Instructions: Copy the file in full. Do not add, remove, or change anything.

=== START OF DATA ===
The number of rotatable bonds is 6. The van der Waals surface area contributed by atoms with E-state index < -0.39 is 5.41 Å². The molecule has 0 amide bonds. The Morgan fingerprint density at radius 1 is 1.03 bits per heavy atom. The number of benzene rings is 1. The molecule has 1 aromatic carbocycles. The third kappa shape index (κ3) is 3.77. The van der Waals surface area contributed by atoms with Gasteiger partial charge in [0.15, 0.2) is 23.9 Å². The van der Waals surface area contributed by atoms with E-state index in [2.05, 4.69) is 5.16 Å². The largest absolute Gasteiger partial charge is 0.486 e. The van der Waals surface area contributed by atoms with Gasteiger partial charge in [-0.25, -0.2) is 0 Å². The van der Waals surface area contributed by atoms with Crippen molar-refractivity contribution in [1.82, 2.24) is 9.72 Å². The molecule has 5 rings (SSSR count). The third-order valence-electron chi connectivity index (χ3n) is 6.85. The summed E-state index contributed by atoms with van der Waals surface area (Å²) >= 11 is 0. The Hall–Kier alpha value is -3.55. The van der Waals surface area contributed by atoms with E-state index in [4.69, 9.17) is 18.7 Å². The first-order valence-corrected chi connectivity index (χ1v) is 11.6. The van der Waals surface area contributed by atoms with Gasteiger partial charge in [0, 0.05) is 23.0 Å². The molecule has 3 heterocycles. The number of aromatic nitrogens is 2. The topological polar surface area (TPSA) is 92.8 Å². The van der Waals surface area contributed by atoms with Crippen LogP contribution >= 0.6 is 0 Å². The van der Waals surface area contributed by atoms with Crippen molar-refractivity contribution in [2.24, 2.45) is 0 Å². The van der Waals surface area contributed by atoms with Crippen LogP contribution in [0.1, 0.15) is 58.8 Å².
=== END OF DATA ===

The number of rotatable bonds is 6. The van der Waals surface area contributed by atoms with E-state index < -0.39 is 5.41 Å². The molecule has 0 amide bonds. The Morgan fingerprint density at radius 1 is 1.03 bits per heavy atom. The number of benzene rings is 1. The molecule has 1 aromatic carbocycles. The third kappa shape index (κ3) is 3.77. The van der Waals surface area contributed by atoms with Gasteiger partial charge in [0.15, 0.2) is 23.9 Å². The van der Waals surface area contributed by atoms with E-state index in [2.05, 4.69) is 5.16 Å². The largest absolute Gasteiger partial charge is 0.486 e. The van der Waals surface area contributed by atoms with Gasteiger partial charge in [-0.25, -0.2) is 0 Å². The van der Waals surface area contributed by atoms with Crippen molar-refractivity contribution in [1.82, 2.24) is 9.72 Å². The molecule has 5 rings (SSSR count). The third-order valence-electron chi connectivity index (χ3n) is 6.85. The summed E-state index contributed by atoms with van der Waals surface area (Å²) >= 11 is 0. The Hall–Kier alpha value is -3.55. The van der Waals surface area contributed by atoms with E-state index in [4.69, 9.17) is 18.7 Å². The first-order valence-corrected chi connectivity index (χ1v) is 11.6. The van der Waals surface area contributed by atoms with Gasteiger partial charge in [0, 0.05) is 23.0 Å². The molecule has 3 heterocycles. The number of aromatic nitrogens is 2. The topological polar surface area (TPSA) is 92.8 Å². The van der Waals surface area contributed by atoms with Crippen LogP contribution >= 0.6 is 0 Å². The van der Waals surface area contributed by atoms with Crippen molar-refractivity contribution in [2.24, 2.45) is 0 Å². The van der Waals surface area contributed by atoms with Crippen LogP contribution in [0.1, 0.15) is 58.8 Å².